A light field camera can be used to make shots which can be truly refocused after the shot, however if I understand the technology correctly it would be just as easy to process the "image data" in such a way that you can get a shot which is entirely in focus, which seems even more interesting than after the fact focusing. However, as far as I know with the current light-field camera(s) this is not possible, so is this technically impossible or is there another reason this has not yet been done? (Such as it being possible somehow with traditional cameras?)
No. They cannot be entirely in focus. That is why there is a focus control.
You see, the lightfield is captured by micro-lenses splitting light. This effectively creates a stack of images at different focus-distances. Software interpolates between these to generate an image which is in focus at any range from the nearest to the furthest focus-plane which is captured.
This lets you have a great depth-of-field but not an infinite one. If you want to cover a much wider range of focus, you will have to resort to manually focus-stacking because you can move and set the lens at a greater number of distances and with greater depth. The difference in focus between micro-lenses is just not that big.
It is certainly possible through a similar principal to focus stacking. If that feature actually isn't available, it's entirely opinion as to why it hasn't been added unless they have some disclosure of that, but the same focus stacking technique that works for traditional images would work for individual slices taken from a light-field shot.
As for why this is necessary with a light-field camera, think about determining what part of the image is in focus. The camera may capture the image at an infinite number of focal depths, but in order to piece together an image that is more in focus than the optical system would have produced for a given selection of focal plane, parts of the image have to be taken from different focal distances and this means that each pixel has to be selected for the most in focus distance and blend them with the sharpest parts from other parts. This is the same if your source is either a light-field camera or a still camera, the only difference is the simplicity in capturing the depth information.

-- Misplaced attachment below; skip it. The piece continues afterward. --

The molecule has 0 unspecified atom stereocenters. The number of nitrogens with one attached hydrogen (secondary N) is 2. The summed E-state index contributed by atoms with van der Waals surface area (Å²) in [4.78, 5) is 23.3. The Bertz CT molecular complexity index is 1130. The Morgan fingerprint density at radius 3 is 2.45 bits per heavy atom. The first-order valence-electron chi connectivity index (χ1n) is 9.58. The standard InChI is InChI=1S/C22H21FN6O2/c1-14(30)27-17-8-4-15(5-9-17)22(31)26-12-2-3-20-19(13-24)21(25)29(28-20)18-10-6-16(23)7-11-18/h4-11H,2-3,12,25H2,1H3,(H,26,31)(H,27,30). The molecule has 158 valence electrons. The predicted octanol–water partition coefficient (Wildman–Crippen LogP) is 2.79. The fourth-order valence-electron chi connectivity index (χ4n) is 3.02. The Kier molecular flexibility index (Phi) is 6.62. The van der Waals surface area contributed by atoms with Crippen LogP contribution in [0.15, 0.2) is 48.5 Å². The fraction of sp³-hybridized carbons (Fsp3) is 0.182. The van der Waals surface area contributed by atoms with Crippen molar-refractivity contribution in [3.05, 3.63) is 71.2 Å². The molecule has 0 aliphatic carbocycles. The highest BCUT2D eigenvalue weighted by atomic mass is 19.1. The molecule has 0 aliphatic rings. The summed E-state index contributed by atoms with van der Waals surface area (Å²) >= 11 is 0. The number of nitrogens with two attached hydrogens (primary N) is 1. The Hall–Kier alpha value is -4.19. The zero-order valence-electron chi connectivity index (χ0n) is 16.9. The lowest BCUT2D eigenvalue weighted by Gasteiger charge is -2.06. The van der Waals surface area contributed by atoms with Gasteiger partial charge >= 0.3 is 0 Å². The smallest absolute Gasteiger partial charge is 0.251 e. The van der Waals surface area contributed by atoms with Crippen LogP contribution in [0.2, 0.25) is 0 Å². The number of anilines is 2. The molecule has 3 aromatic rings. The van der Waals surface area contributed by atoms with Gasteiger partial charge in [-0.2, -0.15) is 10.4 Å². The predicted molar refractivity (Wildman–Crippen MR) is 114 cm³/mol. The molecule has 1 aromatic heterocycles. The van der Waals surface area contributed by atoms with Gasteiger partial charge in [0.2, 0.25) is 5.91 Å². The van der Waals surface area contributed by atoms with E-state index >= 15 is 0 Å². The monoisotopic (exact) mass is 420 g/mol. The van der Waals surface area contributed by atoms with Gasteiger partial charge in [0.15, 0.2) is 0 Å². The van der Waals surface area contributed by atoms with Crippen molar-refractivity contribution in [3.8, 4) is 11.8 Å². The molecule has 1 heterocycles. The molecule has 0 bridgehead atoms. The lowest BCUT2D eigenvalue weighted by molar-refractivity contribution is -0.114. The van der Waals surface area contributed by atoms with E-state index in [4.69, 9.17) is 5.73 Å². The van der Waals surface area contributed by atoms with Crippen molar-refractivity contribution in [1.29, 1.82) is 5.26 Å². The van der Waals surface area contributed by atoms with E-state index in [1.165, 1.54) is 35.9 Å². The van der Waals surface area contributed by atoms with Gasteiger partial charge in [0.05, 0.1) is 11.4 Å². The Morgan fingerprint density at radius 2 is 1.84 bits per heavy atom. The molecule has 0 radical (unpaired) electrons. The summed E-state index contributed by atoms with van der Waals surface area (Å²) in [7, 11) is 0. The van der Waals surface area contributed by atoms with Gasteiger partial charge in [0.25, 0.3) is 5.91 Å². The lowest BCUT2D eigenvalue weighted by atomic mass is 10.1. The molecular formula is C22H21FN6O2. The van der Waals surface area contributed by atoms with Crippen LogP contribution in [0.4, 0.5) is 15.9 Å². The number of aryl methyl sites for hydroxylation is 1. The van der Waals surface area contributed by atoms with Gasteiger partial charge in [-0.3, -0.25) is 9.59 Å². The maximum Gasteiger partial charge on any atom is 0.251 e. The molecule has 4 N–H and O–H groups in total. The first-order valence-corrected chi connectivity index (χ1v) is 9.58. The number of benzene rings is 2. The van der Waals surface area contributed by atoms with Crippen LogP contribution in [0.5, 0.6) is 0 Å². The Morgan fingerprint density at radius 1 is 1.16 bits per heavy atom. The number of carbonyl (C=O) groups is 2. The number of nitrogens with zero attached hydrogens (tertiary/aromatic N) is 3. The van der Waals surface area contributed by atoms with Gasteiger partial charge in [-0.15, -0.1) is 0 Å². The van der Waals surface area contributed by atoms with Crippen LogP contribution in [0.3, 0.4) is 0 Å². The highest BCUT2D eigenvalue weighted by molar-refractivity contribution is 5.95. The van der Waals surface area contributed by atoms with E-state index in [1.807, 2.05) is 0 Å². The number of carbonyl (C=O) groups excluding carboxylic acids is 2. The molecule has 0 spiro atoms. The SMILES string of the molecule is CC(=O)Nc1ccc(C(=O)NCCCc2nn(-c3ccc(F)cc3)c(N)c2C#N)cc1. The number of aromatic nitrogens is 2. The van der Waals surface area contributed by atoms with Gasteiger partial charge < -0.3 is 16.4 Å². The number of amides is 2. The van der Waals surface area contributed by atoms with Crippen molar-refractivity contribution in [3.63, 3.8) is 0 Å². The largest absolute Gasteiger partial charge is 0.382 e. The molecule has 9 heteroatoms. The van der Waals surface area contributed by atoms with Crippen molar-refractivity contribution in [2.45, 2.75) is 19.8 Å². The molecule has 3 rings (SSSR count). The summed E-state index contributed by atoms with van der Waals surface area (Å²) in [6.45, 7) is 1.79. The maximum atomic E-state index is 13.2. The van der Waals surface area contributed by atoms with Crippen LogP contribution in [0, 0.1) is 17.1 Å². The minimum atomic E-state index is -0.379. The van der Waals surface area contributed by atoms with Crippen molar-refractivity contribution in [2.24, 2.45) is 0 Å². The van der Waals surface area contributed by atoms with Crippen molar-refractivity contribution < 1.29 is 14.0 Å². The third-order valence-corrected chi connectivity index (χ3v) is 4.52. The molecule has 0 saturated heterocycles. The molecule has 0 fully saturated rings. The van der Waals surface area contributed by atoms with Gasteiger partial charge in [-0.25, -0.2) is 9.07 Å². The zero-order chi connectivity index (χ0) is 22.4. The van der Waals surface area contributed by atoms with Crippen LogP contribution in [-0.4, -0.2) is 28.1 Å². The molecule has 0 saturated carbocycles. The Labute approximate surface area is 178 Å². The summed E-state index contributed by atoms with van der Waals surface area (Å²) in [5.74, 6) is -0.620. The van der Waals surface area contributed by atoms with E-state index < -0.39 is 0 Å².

If I had to guess, I'd say it is because the entire point of a light field camera is that it gives depth of field blur but still allows shifting. If someone want's an image entirely in focus, there's not much reason to use a light-field camera since you don't gain anything by its use, but you give up a whole lot of resolution.
That said, I can also see the argument that you might want to simultaneously have an image that could have different things in focus and a copy of the image with everything in focus, so I don't necessarily think that is good reasoning.
Update: It appears that the software is actually capable of doing this already. On this review of the new Lytro, if you do the perspective shift, everything comes in to focus.